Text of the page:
(255g) Machine Learning Based Uncertainty Quantification of Erosion in Pipeline Transportation
The uncertainty in model predictions can stem from three sources in general: (1) uncertainty in experimental measurements of input conditions, (2) model form uncertainty (i.e., incomplete presentation of the actual system due to lack of knowledge or imprecise experimental observations), and (3) model parameter uncertainty. The experimental data uncertainty consists of measurement errors due to both instrumental and human errors. The reliability of the models largely depends on the ability of model form to capture the details of erosion process in enough granularity. The uncertainty in the model parameters results from an inability to accurately quantify the parameters of a model (Shrestha, 2009).
In previous studies, we introduced a systematic framework to quantify erosion-rate prediction uncertainty for operating conditions where experimental data are not available (Dai and Cremaschi, 2016). The framework incorporates the impacts of model form and parameter uncertainties to estimate prediction uncertainties, and combines data clustering and Gaussian Process Modeling (GPM) (Rasmussen and Williams, 2006) approaches with Monte Carlo Simulation. The results of these previous studies revealed that our systematic framework reduced estimated prediction uncertainties by 30% when compared to applying GPM alone. Despite this reduction, the estimated prediction uncertainties remain relatively large, because the training data - erosion-model prediction discrepancy â span over six orders of magnitude. In our previous studies, the training data was normalized to [0.1, 1] to reduce its large range. Although this reduced the range of the training data, it also masked some data features, especially in regions around origin, i.e., where erosion-model prediction discrepancies were small. There were significant inconsistencies in GPM predictions in these regions, and, GPM failed to estimate the correct sign of the model-discrepancy resulting in contradicting conclusions on whether the model under or over-predicted the erosion rate. The differentiation of model over- or under- predictions has significant engineering consequences for erosion applications. Higher orders of over-predictions may result in unnecessary overdesign, increase capital costs, and limit the production efficiency. On the other hand, under-estimated erosion rates may cause facility integrity issues, and, may result in considerable downtime for unexpected repairs.
This talk will discuss a novel approach developed for overcoming these challenges. The approach distributes the data into a finer grid, yet still resolves the challenges associated with large data ranges, and hence, it enhances differentiability of data when constructing GPM. The developed approach combines GPM classification and log transformation, and introduces them to our previously developed systematic framework for model-uncertainty quantification. The training data that is used to construct GPM (erosion-model prediction discrepancy) is the difference between the erosion-model predictions and the experimental measurements for a large set of experimental and field conditions. In the developed approach, GPM-based classification (Rasmussen and Nickisch, 2010) is applied to estimate the sign of the discrepancy, while GPM regression (Shi and Choi, 2011) trained using log-transformed absolute values of the discrepancy data is employed to estimate the magnitude of the discrepancy. The approach, using our systematic framework, is employed to estimate prediction uncertainty of a well-known erosion model (Mazumder et al., 2005), which is routinely used by upstream oil and gas industry. Our analysis indicates that using the log-transformed data as inputs improves the uncertainty quantification of erosion-rate modeling, and resulted in an additional 20% reduction in prediction uncertainties when compared to the previous approach.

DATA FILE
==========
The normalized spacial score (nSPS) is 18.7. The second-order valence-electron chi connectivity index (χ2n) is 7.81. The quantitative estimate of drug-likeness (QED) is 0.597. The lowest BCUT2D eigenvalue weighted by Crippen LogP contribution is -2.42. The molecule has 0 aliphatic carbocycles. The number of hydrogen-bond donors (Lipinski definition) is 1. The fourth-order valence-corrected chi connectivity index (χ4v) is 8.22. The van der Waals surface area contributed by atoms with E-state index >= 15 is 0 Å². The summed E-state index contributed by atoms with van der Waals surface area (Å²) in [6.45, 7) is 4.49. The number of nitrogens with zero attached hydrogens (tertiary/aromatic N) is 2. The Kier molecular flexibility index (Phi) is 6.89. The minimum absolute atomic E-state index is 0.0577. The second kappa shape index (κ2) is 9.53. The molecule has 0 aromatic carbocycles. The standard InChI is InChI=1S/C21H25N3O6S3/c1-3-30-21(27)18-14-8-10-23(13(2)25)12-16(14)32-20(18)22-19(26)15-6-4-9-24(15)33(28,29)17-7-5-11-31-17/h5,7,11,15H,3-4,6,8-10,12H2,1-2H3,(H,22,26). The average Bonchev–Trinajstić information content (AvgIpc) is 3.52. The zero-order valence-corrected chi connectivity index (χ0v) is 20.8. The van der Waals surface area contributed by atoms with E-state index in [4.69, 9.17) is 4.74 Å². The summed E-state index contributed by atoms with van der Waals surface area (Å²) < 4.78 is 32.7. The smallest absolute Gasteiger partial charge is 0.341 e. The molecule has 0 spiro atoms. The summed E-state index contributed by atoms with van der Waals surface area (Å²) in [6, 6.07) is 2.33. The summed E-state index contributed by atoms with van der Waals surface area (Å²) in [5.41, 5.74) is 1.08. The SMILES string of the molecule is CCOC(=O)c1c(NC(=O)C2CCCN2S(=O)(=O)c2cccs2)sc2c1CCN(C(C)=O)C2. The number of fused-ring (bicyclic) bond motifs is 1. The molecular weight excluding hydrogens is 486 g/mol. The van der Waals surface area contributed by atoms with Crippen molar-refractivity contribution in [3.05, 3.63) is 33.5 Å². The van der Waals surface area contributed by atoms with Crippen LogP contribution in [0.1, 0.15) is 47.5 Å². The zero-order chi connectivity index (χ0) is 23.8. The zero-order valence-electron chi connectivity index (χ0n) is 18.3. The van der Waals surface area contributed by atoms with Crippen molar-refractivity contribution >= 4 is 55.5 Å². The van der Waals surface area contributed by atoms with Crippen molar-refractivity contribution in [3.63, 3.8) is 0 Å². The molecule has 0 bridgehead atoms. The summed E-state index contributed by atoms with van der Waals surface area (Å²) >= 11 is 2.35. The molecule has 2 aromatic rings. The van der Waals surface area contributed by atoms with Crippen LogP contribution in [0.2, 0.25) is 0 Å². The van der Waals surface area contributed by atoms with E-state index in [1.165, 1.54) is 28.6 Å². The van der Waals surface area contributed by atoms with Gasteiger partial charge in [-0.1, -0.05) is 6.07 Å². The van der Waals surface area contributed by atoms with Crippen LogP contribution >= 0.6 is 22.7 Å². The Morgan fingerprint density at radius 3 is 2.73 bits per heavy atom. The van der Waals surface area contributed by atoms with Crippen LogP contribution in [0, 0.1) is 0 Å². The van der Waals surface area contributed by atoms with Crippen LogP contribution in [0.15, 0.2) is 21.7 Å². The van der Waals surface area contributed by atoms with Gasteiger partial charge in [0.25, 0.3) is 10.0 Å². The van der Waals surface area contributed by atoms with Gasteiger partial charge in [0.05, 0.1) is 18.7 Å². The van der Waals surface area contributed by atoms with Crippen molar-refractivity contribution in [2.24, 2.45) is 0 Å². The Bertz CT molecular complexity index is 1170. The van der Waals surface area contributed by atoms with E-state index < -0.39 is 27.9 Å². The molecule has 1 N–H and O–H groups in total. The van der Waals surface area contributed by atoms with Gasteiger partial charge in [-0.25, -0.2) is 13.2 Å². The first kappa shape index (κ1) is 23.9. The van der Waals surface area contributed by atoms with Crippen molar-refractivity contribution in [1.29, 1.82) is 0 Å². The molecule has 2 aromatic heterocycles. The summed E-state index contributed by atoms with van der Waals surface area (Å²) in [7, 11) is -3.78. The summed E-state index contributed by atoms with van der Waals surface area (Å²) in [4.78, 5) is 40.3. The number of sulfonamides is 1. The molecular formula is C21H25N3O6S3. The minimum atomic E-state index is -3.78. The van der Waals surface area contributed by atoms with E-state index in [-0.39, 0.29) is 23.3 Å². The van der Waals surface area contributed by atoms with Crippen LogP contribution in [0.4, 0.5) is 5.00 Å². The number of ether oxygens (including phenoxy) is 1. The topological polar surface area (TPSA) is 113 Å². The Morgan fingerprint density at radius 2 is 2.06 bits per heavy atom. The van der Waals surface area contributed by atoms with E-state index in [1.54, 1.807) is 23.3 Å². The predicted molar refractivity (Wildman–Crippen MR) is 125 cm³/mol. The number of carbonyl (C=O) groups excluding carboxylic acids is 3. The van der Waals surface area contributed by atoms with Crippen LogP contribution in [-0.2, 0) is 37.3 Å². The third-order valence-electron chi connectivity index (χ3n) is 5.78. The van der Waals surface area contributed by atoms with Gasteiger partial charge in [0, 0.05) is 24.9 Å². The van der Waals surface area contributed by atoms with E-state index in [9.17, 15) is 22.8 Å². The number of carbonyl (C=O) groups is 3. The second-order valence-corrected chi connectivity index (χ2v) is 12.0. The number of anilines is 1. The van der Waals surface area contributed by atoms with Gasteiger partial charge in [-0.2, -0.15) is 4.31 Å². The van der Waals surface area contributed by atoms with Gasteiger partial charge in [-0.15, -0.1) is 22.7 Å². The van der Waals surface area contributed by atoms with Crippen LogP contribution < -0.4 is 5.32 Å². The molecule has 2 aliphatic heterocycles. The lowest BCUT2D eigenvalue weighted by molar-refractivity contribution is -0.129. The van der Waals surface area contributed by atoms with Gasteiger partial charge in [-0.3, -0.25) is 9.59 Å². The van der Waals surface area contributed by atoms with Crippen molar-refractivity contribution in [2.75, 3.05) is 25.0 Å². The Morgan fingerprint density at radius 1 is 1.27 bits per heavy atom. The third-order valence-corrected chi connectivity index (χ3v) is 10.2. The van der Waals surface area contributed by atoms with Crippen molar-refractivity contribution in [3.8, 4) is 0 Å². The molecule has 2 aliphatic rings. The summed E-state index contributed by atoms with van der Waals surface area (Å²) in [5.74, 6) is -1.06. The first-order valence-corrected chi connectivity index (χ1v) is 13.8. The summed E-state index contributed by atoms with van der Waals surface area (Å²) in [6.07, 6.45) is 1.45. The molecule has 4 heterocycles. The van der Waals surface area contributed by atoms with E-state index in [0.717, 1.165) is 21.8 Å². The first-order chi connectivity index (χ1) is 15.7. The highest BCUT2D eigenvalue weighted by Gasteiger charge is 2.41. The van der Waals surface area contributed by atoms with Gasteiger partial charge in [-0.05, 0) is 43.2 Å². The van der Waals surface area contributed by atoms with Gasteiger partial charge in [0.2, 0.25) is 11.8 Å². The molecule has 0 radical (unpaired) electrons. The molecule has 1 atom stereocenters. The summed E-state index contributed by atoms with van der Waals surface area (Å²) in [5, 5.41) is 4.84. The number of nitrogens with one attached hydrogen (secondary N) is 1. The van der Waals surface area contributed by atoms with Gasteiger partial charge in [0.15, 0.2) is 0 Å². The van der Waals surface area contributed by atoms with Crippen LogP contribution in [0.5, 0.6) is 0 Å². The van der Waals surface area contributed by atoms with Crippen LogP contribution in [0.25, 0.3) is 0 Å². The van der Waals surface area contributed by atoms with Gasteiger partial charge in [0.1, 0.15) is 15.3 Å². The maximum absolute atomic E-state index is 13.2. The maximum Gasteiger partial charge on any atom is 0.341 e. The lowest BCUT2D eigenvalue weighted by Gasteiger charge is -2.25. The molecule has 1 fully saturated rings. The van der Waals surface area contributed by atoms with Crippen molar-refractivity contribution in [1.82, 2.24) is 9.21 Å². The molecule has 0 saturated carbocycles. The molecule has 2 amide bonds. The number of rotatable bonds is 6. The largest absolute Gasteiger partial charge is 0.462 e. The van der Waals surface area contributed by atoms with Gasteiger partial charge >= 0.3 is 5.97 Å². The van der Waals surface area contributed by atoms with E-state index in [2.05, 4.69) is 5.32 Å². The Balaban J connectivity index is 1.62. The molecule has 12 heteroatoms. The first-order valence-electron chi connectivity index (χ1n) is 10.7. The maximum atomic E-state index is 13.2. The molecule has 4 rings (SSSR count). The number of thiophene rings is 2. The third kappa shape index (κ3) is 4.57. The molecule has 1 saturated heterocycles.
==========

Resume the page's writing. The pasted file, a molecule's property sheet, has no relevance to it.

This work is supported by the Chevron Energy Technology Company. Discussions and comments from the Haijing Gao and Janakiram Hariprasad of Chevron and Brenton McLaury, Siamack Shirazi of E/CRC at the University of Tulsa were highly acknowledged.
Dai, W. and Cremaschi, S., 2016, A Data-Mining Framework for Uncertainty Analysis in Pipeline Erosion Modeling, 2016 AIChE Annual Meeting, 13-18, November 2016, San Francisco, CA, USA.
Mazumder, Q., Shirazi, S.A., McLaury, B., Rybicki, E., and Shadley, J., 2005, Development and Validation of a Mechanistic Model to Predict Solid Particle Erosion in Multiphase Flow, International Journal of Wear.
Rasmussen, C.E. and Nickisch, H., 2010, Gaussian processes for machine learning (GPML) toolbox. J Mach Learn Res 11:3011â3015.
Rasmussen, C.E. and Williams, C.K. I., 2006, Gaussian Processes for Machine Learning, The MIT Press.
Shi, J. and Choi, T., 2011, Gaussian Process Regression Analysis for Functional Data, U.K., London:Chapman & Hall.
Shrestha, D.L., 2009, Uncertainty Analysis in Rainfall-Runoff Modelling: Application of Machine Learning Techniques, PhD. Dissertation, UNESCO-IHE, the Netherlands.